Sunday, September 2, 2012

The Education Mafia – The teachers! Part 1

An extract from an article in the Daily Mirror of 1st Sept.2012.

“Teaching is not a profession. It is or rather should be meant for only those teachers who love being with children/young adults, who enjoy engaging with them and encouraging them to learn. If teachers do not have creativity, adaptability, resourcefulness and thoughtful planning it is highly unlikely they will succeed as teachers. Children are unlikely to get anything out of their teaching as well.

It is now time to stop the blame game and start cleaning up the mess that is Education and bring it to a level that we can feel proud about because we are dealing with Sri Lanka’s future.”

The accompanying article lays much of the blame of Education on the teaching profession, be they school teachers or university teachers.

What it implies is that whilst teachers are agitating for parity with equivalence, using examples in other countries, the teachers here do not adhere to the teaching standards of other countries, where lessons must be carefully prepared, and teachers come to work at least half hour before  the pupils, so as to plan the day, and stay till 5pm at least to plan for the next day, as mandated in many other countries where their performance and knowledge is tested continuously and measured, and updated. This is done so that they are able to give their utmost to the student. This would also hold true for University Lecturers. In short, in Sri Lanka it is just a job with a salary and pensions and nothing else. They do not come under the category above. Graduates are just given politicized teaching posts.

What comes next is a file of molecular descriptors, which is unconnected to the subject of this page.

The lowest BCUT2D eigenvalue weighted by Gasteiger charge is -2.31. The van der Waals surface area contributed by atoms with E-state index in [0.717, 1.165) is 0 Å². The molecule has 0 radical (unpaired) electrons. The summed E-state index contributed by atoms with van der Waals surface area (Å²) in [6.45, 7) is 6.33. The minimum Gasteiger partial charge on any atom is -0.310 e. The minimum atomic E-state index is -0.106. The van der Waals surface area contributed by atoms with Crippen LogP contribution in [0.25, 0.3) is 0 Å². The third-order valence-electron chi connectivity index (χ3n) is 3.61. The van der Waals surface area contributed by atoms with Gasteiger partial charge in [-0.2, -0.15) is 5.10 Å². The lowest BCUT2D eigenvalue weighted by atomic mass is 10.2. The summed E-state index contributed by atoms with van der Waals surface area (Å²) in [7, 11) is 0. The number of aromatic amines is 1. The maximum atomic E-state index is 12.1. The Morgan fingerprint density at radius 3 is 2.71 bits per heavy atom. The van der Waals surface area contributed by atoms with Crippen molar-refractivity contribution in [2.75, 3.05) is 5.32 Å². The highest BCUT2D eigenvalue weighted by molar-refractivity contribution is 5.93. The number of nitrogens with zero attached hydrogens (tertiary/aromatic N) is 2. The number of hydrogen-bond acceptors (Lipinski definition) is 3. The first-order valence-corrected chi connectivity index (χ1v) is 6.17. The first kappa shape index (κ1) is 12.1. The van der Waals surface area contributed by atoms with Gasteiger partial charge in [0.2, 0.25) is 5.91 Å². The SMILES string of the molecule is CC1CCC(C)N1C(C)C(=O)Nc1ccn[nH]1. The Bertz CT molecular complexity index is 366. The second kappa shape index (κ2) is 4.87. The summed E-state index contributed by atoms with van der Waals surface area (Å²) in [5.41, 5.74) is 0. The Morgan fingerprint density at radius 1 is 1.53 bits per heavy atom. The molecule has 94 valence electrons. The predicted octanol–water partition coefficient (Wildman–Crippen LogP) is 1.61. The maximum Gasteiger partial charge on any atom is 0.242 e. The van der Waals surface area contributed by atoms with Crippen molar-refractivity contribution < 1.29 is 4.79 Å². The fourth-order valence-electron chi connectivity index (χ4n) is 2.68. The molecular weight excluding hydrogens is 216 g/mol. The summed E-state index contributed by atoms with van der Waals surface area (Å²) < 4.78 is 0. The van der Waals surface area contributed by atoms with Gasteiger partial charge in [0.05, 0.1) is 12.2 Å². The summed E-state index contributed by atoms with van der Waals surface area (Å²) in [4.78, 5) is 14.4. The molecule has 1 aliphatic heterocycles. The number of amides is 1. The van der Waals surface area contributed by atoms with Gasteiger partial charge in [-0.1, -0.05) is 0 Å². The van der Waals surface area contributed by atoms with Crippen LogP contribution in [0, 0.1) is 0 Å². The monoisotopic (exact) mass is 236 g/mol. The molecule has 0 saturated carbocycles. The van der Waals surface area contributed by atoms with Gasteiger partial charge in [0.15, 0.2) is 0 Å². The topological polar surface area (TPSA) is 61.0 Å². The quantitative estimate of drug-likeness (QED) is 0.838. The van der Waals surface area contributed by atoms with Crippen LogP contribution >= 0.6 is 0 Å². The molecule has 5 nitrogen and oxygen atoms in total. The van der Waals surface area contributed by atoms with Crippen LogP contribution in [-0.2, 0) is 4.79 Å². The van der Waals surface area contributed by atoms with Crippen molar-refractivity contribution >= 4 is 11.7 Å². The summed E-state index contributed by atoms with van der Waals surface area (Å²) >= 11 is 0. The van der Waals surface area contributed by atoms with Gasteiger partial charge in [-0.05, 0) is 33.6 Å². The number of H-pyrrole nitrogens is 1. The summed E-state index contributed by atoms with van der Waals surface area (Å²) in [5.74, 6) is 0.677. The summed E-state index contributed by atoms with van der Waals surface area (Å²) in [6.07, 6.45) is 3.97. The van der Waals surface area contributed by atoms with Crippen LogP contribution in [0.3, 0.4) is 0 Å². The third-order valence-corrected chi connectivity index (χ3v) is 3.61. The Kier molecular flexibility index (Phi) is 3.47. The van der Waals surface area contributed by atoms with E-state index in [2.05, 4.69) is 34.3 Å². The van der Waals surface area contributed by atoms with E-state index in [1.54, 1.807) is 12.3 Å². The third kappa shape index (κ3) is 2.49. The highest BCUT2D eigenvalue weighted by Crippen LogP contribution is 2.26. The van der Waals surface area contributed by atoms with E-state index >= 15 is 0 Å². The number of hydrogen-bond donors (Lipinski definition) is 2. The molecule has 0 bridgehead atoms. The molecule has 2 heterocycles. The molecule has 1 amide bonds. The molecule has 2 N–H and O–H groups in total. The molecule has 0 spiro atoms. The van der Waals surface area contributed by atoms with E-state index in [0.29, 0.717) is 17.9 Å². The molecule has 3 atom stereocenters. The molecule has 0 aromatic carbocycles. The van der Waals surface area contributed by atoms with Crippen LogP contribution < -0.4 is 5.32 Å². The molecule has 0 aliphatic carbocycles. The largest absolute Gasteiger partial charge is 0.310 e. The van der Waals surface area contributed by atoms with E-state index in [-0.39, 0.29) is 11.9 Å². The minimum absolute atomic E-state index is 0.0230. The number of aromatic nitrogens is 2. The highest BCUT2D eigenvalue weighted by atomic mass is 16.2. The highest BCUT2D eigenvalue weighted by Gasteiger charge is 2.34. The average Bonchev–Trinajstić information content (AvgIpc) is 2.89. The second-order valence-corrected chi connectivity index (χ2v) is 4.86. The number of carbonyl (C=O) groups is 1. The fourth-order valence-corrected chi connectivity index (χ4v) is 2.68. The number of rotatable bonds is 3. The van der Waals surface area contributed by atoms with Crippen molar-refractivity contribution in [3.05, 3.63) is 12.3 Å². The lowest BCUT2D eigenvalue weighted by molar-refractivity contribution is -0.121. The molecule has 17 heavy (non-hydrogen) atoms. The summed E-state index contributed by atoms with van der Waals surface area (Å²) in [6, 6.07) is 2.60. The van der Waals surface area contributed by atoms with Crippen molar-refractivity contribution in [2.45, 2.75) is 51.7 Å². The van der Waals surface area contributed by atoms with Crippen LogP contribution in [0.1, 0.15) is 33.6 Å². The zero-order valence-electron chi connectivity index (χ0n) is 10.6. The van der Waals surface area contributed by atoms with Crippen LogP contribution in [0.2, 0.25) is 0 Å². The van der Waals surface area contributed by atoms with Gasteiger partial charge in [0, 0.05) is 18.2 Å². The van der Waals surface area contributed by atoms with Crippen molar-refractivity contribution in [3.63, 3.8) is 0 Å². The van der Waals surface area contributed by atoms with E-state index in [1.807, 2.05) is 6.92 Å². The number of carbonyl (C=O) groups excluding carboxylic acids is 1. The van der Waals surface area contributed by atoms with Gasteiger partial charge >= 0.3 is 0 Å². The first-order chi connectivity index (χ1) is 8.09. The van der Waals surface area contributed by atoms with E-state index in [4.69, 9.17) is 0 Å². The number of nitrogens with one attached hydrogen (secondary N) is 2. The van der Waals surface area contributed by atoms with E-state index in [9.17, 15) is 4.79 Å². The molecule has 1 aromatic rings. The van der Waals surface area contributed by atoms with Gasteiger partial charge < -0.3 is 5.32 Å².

Whilst I subscribe to that argument, it is up to the Government to train the teachers well, so they perform their duties and also use other aptitude tests for entry into teacher training schools so only committed teachers are trained and hired. Teacher training is woefully lacking in Sri Lanka, with underfunded and hopelessly managed ‘Teacher Training Schools’ churning out inadequately prepared graduates or trainees to teach.

It takes a certain type of person to be a teacher. That is hard to find, however if these positions are made attractive, one will find more capable applicants and with politicization reduced in Education we can do it.

1 comment:

Anonymous said...

The above link is to a Telegraph article in the UK which says that BAD teachers are blight on children's education.

'Under-performing teachers are to be weeded out under new powers given to inspectors to scrutinize them and heads to have them sacked.'

So 50% our problem is teachers and they need to be replaced by good ones, however it will take 10 years for good teachers to be trained if we start now.